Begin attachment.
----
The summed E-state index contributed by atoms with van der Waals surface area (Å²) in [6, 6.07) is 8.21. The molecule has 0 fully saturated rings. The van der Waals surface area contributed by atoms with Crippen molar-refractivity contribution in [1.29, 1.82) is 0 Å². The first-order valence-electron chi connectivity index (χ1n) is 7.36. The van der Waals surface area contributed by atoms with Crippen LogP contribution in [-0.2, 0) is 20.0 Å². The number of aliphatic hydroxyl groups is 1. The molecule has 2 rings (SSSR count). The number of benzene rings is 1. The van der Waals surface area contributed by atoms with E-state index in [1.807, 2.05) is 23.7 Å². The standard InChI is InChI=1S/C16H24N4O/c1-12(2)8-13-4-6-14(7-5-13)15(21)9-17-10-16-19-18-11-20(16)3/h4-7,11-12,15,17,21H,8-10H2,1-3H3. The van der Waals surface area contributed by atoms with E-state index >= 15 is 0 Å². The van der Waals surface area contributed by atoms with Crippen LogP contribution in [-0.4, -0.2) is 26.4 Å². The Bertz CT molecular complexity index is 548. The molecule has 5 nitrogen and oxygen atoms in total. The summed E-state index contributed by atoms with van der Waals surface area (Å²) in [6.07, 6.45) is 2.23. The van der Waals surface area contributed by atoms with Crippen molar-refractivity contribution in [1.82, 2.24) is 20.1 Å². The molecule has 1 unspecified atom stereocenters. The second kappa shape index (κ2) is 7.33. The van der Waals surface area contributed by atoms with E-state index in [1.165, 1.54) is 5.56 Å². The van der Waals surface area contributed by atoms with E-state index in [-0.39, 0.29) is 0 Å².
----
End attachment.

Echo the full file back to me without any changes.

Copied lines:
The summed E-state index contributed by atoms with van der Waals surface area (Å²) in [6, 6.07) is 8.21. The molecule has 0 fully saturated rings. The van der Waals surface area contributed by atoms with Crippen molar-refractivity contribution in [1.29, 1.82) is 0 Å². The first-order valence-electron chi connectivity index (χ1n) is 7.36. The van der Waals surface area contributed by atoms with Crippen LogP contribution in [-0.2, 0) is 20.0 Å². The number of aliphatic hydroxyl groups is 1. The molecule has 2 rings (SSSR count). The number of benzene rings is 1. The van der Waals surface area contributed by atoms with E-state index in [1.807, 2.05) is 23.7 Å². The standard InChI is InChI=1S/C16H24N4O/c1-12(2)8-13-4-6-14(7-5-13)15(21)9-17-10-16-19-18-11-20(16)3/h4-7,11-12,15,17,21H,8-10H2,1-3H3. The van der Waals surface area contributed by atoms with E-state index >= 15 is 0 Å². The van der Waals surface area contributed by atoms with Crippen LogP contribution in [-0.4, -0.2) is 26.4 Å². The Bertz CT molecular complexity index is 548. The molecule has 5 nitrogen and oxygen atoms in total. The summed E-state index contributed by atoms with van der Waals surface area (Å²) in [6.07, 6.45) is 2.23. The van der Waals surface area contributed by atoms with Crippen molar-refractivity contribution in [1.82, 2.24) is 20.1 Å². The molecule has 1 unspecified atom stereocenters. The second kappa shape index (κ2) is 7.33. The van der Waals surface area contributed by atoms with E-state index in [1.165, 1.54) is 5.56 Å². The van der Waals surface area contributed by atoms with E-state index in [-0.39, 0.29) is 0 Å².